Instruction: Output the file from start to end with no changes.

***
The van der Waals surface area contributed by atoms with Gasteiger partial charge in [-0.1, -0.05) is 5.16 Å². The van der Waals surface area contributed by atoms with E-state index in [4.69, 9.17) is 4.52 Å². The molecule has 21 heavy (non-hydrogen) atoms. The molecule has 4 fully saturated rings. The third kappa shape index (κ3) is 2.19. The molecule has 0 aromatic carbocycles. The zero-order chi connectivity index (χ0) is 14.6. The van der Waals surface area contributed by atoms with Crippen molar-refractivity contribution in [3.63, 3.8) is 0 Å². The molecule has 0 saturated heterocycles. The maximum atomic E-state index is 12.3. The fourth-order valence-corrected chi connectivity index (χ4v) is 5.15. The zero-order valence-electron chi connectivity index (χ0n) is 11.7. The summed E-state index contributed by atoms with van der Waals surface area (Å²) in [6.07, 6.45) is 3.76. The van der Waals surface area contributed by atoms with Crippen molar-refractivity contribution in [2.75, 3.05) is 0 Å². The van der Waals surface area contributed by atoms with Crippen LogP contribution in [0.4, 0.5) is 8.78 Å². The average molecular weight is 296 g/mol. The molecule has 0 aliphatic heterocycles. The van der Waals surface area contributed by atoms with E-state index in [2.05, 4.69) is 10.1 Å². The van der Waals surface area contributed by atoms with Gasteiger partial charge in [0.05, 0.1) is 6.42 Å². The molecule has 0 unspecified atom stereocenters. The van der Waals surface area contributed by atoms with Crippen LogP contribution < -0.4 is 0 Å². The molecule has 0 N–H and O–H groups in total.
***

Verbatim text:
The van der Waals surface area contributed by atoms with Gasteiger partial charge in [-0.1, -0.05) is 5.16 Å². The van der Waals surface area contributed by atoms with E-state index in [4.69, 9.17) is 4.52 Å². The molecule has 21 heavy (non-hydrogen) atoms. The molecule has 4 fully saturated rings. The third kappa shape index (κ3) is 2.19. The molecule has 0 aromatic carbocycles. The zero-order chi connectivity index (χ0) is 14.6. The van der Waals surface area contributed by atoms with Crippen molar-refractivity contribution in [3.63, 3.8) is 0 Å². The molecule has 0 saturated heterocycles. The maximum atomic E-state index is 12.3. The fourth-order valence-corrected chi connectivity index (χ4v) is 5.15. The zero-order valence-electron chi connectivity index (χ0n) is 11.7. The summed E-state index contributed by atoms with van der Waals surface area (Å²) in [6.07, 6.45) is 3.76. The van der Waals surface area contributed by atoms with Crippen molar-refractivity contribution in [2.75, 3.05) is 0 Å². The van der Waals surface area contributed by atoms with Crippen LogP contribution in [0.4, 0.5) is 8.78 Å². The average molecular weight is 296 g/mol. The molecule has 0 aliphatic heterocycles. The van der Waals surface area contributed by atoms with E-state index in [2.05, 4.69) is 10.1 Å². The van der Waals surface area contributed by atoms with Gasteiger partial charge in [0.05, 0.1) is 6.42 Å². The molecule has 0 unspecified atom stereocenters. The van der Waals surface area contributed by atoms with Crippen LogP contribution < -0.4 is 0 Å². The molecule has 0 N–H and O–H groups in total.